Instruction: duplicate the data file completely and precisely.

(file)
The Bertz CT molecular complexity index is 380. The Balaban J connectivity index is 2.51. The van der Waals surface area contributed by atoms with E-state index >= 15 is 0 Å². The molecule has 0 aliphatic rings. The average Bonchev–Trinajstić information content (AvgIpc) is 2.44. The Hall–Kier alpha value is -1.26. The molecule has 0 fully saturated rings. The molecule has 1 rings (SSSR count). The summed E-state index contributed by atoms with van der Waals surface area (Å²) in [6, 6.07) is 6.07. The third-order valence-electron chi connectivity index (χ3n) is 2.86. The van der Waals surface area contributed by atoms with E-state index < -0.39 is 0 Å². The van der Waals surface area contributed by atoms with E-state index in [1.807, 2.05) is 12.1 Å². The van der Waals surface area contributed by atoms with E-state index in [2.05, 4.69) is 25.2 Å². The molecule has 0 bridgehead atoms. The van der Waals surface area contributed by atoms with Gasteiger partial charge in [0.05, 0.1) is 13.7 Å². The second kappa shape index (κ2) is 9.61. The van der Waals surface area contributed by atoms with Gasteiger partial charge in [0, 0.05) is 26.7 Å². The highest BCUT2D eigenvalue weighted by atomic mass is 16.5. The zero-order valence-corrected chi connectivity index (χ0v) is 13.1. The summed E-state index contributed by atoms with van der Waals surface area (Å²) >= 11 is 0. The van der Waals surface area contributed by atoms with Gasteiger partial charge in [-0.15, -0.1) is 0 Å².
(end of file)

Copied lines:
The Bertz CT molecular complexity index is 380. The Balaban J connectivity index is 2.51. The van der Waals surface area contributed by atoms with E-state index >= 15 is 0 Å². The molecule has 0 aliphatic rings. The average Bonchev–Trinajstić information content (AvgIpc) is 2.44. The Hall–Kier alpha value is -1.26. The molecule has 0 fully saturated rings. The molecule has 1 rings (SSSR count). The summed E-state index contributed by atoms with van der Waals surface area (Å²) in [6, 6.07) is 6.07. The third-order valence-electron chi connectivity index (χ3n) is 2.86. The van der Waals surface area contributed by atoms with E-state index < -0.39 is 0 Å². The van der Waals surface area contributed by atoms with E-state index in [1.807, 2.05) is 12.1 Å². The van der Waals surface area contributed by atoms with E-state index in [2.05, 4.69) is 25.2 Å². The molecule has 0 bridgehead atoms. The van der Waals surface area contributed by atoms with Gasteiger partial charge in [0.05, 0.1) is 13.7 Å². The second kappa shape index (κ2) is 9.61. The van der Waals surface area contributed by atoms with Gasteiger partial charge in [0, 0.05) is 26.7 Å². The highest BCUT2D eigenvalue weighted by atomic mass is 16.5. The zero-order valence-corrected chi connectivity index (χ0v) is 13.1. The summed E-state index contributed by atoms with van der Waals surface area (Å²) >= 11 is 0. The van der Waals surface area contributed by atoms with Gasteiger partial charge in [-0.15, -0.1) is 0 Å².